Each mission has it’s own character. Each one tells you something just a little different from the last. In this mission, named for Saint Michael, the Arc-angel, as am I… we found a working mission. It is still in use as a novitiate. On interesting thing was the degree to which humor can be found here.
The observer will note that this picture shows the parking area (see car parts) along with what was the old highway that runs just in front of the mission. In the background is the railroad line. Smack in the middle is a very old olive tree. It gets priority rights… even if it does look a bit battered near bumper height.
And the Padres have some humor about it.
The Interior is Spectacular
The walls are covered in art and some of the best preserved interiors from that era.
At the far end of this walkway the photographer is doing a photo shoot for a quince anos.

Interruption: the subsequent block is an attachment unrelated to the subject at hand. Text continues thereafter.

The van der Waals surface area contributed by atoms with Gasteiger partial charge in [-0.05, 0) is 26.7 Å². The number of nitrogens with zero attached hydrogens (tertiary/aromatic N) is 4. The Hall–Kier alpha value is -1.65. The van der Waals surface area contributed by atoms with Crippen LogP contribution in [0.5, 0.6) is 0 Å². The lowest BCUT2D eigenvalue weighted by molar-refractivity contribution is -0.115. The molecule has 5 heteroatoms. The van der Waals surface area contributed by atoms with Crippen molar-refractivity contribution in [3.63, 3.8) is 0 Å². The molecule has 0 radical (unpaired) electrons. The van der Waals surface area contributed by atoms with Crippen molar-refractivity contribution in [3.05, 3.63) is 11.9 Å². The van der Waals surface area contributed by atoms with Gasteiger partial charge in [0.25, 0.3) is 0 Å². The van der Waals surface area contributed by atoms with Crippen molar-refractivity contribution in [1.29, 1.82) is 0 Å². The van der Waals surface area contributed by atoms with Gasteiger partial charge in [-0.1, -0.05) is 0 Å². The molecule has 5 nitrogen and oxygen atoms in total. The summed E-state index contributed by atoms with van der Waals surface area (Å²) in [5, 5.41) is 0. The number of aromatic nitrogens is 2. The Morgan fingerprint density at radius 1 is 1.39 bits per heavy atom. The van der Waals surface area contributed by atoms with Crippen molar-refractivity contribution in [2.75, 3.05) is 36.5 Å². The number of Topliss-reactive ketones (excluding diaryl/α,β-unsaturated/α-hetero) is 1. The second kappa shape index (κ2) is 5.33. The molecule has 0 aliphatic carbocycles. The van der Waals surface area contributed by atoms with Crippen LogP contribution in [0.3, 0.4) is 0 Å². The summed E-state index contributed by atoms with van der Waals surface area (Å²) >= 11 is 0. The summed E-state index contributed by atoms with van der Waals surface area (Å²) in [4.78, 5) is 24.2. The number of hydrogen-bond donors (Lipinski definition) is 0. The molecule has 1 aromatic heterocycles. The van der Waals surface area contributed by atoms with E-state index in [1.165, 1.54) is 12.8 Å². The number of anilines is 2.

From The Front and Side Bells
And I love what they did with some old rocks. A good example of ‘never running out’ of resources. We never run out of rocks and mud.
In the middle of this rock wall is a narrow stairway for the bell ringer to climb to ring the bells.
While I like the way that picture gives a better idea what the courtyard is like (angles are limited as most of the courtyard is available for the Novitiates and not for the public) I like the way the tree frames the statue in this one just a bit better.
Other Bits Interest Me
I admit it. I’m interested in the technology of the era. I also like to take pictures of interesting ‘textures’. Yes, I have photos of tarmac, walls and floors, leaves up close. Lots of textures. So this picture of an exterior “stove” caught my eye. Both for the simple construction with fine function, but also for the textures of the pavers and the surfaces. The use of iron bars lets you lay on a solid griddle, a wire grill, or just lay kebab skewers over the heat.
Simple, cheap, available materials. Yet with a sturdy elegance about it.
“out back” is the more modern equivalent, where meals can be cooked for large groups. They have a bunch of tables and chairs too.
The inside kitchen is interesting too. All made of mud and clay, with just a few bits of wood and a couple of iron items to round out the ‘kit’. I could easily be comfortable cooking for dozens of folks here.